Campaign victims’ willingness to report sexual exploitation

Campaign victims’ willingness to report sexual exploitation

Every day hundreds of children and young people are exploited in our country. Many are forced to work in prostitution and find themselves trapped in a position they can’t easily escape from. Often they are too frightened and ashamed to report the situation.

On 12 June 2018, the Center Against Child Trafficking and Human Trafficking (CKM) started the national campaign ‘Make it Visible’ (‘Maak het zichtbaar’). With this campaign the CKM aims to draw attention to the problem of trafficking. The organization wants to make young people aware of the dangers of ‘loverboys’ and the importance of reporting the matter to the police. A police report is the only way to make those responsible for exploitation stop these practices.

At the center of the campaign was the report ‘You don’t report these things’ (‘Aangifte doe je niet’). This report describes the outcomes of a study into the willingness of young girls who have been victims of sexual exploitation to report the matter. Most underage victims of sexual exploitation in the Netherlands don’t report their experiences to the police due to fear of threats made by the trafficker and his network. On top of this, girls often don’t see themselves as a victim and the difficulties and time involved in criminal proceedings act as a strong deterrent to making a report. CKM presented this report to Ms Kuik (Christian Democratic Appeal party) and Ms van den Hul (Dutch Labor party).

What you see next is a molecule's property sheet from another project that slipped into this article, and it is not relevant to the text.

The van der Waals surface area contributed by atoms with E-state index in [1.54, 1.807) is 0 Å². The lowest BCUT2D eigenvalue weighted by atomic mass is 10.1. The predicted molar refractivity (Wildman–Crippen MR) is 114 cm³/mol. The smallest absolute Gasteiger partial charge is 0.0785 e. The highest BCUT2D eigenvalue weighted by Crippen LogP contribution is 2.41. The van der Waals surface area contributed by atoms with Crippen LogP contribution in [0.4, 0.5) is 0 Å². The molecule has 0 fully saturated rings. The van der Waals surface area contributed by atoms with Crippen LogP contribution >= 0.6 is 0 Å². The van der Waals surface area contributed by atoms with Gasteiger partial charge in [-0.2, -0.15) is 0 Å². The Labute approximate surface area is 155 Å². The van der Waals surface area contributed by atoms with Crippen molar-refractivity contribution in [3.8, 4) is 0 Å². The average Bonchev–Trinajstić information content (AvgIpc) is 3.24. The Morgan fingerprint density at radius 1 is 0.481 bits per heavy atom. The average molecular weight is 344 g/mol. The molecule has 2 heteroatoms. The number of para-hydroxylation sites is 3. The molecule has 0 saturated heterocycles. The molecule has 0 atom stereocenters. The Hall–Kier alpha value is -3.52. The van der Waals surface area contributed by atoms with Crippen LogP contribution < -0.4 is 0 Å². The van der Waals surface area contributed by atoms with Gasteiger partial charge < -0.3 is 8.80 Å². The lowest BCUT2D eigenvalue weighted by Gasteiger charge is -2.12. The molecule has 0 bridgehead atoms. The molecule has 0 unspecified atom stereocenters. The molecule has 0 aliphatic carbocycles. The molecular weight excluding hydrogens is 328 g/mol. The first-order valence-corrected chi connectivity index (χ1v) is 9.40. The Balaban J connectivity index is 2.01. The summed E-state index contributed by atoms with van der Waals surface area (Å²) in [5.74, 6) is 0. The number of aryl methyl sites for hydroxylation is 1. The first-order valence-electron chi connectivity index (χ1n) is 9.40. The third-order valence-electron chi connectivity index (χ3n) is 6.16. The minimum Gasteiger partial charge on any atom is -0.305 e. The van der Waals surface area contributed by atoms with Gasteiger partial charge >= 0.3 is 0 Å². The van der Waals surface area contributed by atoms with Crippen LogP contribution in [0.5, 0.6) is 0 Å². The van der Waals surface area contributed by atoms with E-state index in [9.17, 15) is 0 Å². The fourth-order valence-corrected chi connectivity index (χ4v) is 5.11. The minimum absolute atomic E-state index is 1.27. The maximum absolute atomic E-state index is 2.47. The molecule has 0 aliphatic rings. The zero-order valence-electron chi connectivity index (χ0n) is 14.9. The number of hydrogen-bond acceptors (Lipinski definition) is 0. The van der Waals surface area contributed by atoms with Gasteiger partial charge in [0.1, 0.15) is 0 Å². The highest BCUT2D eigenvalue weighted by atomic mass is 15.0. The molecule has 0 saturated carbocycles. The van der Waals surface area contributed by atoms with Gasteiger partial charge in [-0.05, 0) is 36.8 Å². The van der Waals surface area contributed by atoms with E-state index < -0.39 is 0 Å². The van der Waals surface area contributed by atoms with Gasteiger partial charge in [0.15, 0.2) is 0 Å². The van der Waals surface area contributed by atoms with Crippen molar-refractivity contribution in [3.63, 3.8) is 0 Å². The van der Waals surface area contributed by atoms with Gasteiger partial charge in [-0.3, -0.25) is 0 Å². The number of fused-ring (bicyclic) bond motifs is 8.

Ms Kuik and Mr Segers (Christian Union party) then raised questions in the House of Representatives. The Minister of Justice and Security, Mr Grapperhaus, responded exceptionally fast by announcing a package of measures relating to trafficking, which he will present to the House after the summer recess. In addition to measures to encourage reporting, consideration will also be given to improving identification and support of victims. The police will start a pilot program to encourage young people to report exploitation and police staff will receive special training on this. Procedures have been initiated to improve access to justice and care for victims of sexual offences. Research is currently being carried out into the extent to which the police take a child-friendly approach when interviewing underage victims.

Adessium supports the partnership for “Systematic Change” between CKM, Fier, Terre des Hommes and Defence for Children, which has led to this campaign. To achieve an integrated approach to sexual exploitation of children and young people aged up to 23, the coalition targets its efforts at political parties, the judiciary and the public as a whole.

News article Volkskrant (Dutch text only)

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